Thus, the admissibility of Dinter's prior deposition testimony does not, as he contends, depend solely on the rules of civil procedure. It matters not whether Dinter's deposition was taken as a witness or a party, that he had or had not some affiliation with Computer, that the action in which the deposition was introduced was independent of or supplementary to the action in which it was taken, that Dinter was available or unavailable to personally testify, or, indeed, that Dinter's prior statements concerning his complicity in the transfer of Computer's assets to System were in the form of a deposition or, for that matter, even sworn.

"The admissibility of an admission made by the party himself rests not upon any notion that the circumstances in which it was made furnish the trier means of evaluating it fairly, but upon the adversary theory of litigation. A party can hardly object that he had no opportunity to cross-examine himself or that he is unworthy of credence save when speaking under sanction of an oath." Morgan, Basic Problems of Evidence 266 (1962), cited in McCormick On Evidence 628-29 (E. Cleary ed. 2d ed.1972).

The admissibility of Dinter's deposition statements, then, rests on the singular fact that the statements were made by him. 3 Simply stated, the applicable rule of evidence, Section 90.803, Florida Statutes (1981), provides:

"The provision of s. 90.802 [except as provided by statute, hearsay evidence is inadmissible] to the contrary notwithstanding, the following are not inadmissible as evidence, even though the declarant is available as a witness:


"(18) ADMISSIONS.--A statement that is offered against a party and is:

"(a) His own statement in either an individual or a representative capacity." (emphasis added).

Having concluded that...

To continue reading

Request your trial
17 cases
  • Swafford v. State
    • United States
    • United States State Supreme Court of Florida
    • 29 Septiembre 1988
    ...113 So. 726 (1927); Parrish v. State, 90 Fla. 25, 105 So. 130 (1925); Daniels v. State, 57 Fla. 1, 48 So. 747 (1909); Dinter v. Brewer, 420 So.2d 932 (Fla. 3d DCA 1982); Darty v. State, 161 So.2d 864 (Fla. 2d DCA), cert. denied, 168 So.2d 147 (Fla.1964). 4 Of course, like all evidence, an a......
  • Johns-Manville Sales Corp. v. Janssens
    • United States
    • Court of Appeal of Florida (US)
    • 26 Septiembre 1984
    ...testimony can be used under rule 1.330 unless offered in the same judicial proceeding in which it was originally taken. Dinter v. Brewer, 420 So.2d 932 (Fla. 3d DCA 1982). The scope of the rule is directed more to resolution of the problem presented when the testimony is sought to be used i......
  • Saudi Arabian Airlines Corp. v. Dunn
    • United States
    • Court of Appeal of Florida (US)
    • 14 Septiembre 1983
    ...deposition testimony which the trial court correctly permitted to be introduced as evidence in the trial below. Dinter v. Brewer, 420 So.2d 932 (Fla. 3rd DCA 1982). Brown v. Tanner, relied upon by Saudi, does not dictate a contrary result since it did not involve consideration of other inde......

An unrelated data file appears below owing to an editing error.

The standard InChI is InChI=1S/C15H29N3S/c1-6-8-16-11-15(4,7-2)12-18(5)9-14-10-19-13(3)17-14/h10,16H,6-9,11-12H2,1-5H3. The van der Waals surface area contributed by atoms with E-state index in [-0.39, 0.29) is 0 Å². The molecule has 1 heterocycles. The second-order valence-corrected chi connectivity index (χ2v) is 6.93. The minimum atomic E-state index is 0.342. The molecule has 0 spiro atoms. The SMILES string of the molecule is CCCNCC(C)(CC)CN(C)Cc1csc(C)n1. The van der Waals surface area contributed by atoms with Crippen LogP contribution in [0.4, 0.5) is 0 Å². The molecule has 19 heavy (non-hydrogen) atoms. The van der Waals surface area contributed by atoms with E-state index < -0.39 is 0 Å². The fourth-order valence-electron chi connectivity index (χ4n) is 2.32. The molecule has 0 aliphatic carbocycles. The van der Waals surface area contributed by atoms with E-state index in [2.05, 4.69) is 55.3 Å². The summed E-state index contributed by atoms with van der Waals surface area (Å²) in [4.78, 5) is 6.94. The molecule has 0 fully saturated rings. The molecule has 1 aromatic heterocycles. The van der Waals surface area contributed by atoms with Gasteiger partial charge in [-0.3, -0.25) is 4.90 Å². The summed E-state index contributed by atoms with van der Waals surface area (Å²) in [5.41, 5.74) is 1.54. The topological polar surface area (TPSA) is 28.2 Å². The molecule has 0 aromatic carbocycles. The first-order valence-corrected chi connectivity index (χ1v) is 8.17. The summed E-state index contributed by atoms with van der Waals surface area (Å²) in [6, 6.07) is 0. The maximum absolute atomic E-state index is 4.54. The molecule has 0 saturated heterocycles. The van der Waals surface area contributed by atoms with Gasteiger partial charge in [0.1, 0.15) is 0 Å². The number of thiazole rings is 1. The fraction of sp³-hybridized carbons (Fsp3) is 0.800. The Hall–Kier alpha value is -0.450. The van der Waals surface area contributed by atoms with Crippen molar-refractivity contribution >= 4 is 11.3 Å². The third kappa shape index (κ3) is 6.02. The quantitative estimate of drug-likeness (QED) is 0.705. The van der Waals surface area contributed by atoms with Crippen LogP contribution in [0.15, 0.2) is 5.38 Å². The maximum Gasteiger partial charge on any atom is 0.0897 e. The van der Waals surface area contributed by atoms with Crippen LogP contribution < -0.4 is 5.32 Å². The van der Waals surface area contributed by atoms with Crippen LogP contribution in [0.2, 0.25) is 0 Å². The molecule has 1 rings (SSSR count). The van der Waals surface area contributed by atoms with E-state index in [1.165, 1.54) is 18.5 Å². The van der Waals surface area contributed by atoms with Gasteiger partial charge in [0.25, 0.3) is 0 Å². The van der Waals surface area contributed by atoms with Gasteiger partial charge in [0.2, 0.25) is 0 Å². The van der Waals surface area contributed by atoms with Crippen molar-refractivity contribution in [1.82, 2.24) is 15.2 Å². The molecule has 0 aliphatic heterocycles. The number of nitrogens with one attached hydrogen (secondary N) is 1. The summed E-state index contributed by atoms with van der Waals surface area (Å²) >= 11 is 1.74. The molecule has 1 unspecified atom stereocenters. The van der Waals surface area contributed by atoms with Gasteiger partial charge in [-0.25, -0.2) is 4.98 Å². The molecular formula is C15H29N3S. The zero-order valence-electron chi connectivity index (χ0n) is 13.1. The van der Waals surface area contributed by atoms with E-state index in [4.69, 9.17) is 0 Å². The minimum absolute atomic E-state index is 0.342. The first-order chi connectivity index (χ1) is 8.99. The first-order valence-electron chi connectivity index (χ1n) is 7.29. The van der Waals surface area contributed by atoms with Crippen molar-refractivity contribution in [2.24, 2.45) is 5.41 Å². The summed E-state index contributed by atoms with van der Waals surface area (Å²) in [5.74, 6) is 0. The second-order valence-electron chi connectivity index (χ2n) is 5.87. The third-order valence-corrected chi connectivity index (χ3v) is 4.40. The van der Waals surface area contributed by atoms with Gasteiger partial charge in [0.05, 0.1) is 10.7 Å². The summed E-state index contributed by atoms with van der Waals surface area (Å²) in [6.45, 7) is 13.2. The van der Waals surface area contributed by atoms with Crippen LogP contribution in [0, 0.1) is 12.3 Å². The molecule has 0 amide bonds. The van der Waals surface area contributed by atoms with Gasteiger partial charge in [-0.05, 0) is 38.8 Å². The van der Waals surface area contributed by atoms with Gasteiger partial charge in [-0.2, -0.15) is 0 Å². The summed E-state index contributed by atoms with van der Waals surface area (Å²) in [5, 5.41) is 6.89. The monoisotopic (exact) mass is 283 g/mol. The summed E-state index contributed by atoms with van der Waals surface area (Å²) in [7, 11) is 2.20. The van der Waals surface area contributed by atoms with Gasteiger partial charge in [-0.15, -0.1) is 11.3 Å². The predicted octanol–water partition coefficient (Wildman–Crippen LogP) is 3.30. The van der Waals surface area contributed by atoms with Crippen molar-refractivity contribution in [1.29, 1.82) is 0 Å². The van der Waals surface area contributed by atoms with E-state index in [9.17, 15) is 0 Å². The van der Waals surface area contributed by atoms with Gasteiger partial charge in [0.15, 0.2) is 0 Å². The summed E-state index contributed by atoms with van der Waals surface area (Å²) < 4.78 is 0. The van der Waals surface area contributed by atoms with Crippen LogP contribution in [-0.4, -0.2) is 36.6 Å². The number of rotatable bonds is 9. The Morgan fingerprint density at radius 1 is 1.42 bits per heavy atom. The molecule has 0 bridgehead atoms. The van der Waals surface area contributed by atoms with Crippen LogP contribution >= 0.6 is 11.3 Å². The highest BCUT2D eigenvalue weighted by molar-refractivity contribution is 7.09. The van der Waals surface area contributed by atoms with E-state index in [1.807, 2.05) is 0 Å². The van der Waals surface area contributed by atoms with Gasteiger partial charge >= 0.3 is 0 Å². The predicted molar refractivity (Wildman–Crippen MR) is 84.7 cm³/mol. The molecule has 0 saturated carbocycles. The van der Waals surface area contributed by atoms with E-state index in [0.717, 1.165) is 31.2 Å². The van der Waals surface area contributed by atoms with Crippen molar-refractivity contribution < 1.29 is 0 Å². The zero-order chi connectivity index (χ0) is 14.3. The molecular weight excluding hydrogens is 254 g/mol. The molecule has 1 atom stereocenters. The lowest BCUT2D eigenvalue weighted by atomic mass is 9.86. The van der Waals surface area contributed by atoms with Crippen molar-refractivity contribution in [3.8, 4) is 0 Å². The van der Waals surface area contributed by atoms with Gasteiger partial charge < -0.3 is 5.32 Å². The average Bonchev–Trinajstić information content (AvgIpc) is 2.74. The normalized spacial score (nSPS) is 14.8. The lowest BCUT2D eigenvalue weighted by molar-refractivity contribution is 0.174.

• Franqui v. State
    • United States
    • United States State Supreme Court of Florida
    • 3 Julio 1997
    ...statement is not only against the declarant's interest when made, but the declarant is also aware of that fact, Dinter v. Brewer, 420 So.2d 932, 935 n. 4 (Fla. 3d DCA 1982); and (4) corroborating circumstances clearly indicate the trustworthiness of the statement, Maugeri v. State, 460 So.2......
  • Request a trial to view additional results
4 books & journal articles
  • Documentary evidence
    • United States
    • James Publishing Practical Law Books Florida Family Law Trial Notebook
    • 30 Abril 2022
    ...trial was taken in another proceeding, it is admissible only if it qualifies under an exception to the hearsay rule. Dinter v. Brewer , 420 So.2d 932 (Fla. 3d DCA 1982). DOCUMENTARY EVIDENCE 3.6 Florida Family Law Trial Notebook 3-22 NOTEWORTHY CASES Dinter v. Brewer Where plaintiff obtaine......
  • Hearsay exceptions: declarant available
    • United States
    • James Publishing Practical Law Books Florida Family Law Trial Notebook
    • 30 Abril 2022
    ...it was a statement offered against a party (the husband) which was his own statement made in an individual capacity. Dinter v. Brewer , 420 So.2d 932 (Fla. 3d DCA 1982). Manly v. State Trial court erred in permitting witness to testify that prior to trial defendant telephoned witness and th......
  • Hearsay exceptions: declarant unavailable
    • United States
    • James Publishing Practical Law Books Florida Family Law Trial Notebook
    • 30 Abril 2022
    ...taking and had no opportunity or motive to develop the husband’s testimony by direct, cross or redirect examination. Dinter v. Brewer , 420 So.2d 932 (Fla. 3d DCA 1982). Johns-Manville Sales Corp. v. Janssens Depositions taken of witnesses in asbestos cases involving the same defendant were......
  • Recent Legislative Changes to Service of Process: A New Ball Game?
    • United States
    • Florida Bar Journal Vol. 97 No. 3, May 2023
    • 1 Mayo 2023
    ...which is identical to a federal rule, may be construed according to the caselaw enunciated in the federal decisions); Dinter v. Brewer, 420 So. 2d 932, 936, n.2 (Fla. 3d DCA 1982) (decisions and commentaries under federal rules are persuasive as to meaning of similar Florida rules.) Federal......

VLEX uses login cookies to provide you with a better browsing experience. If you click on 'Accept' or continue browsing this site we consider that you accept our cookie policy. ACCEPT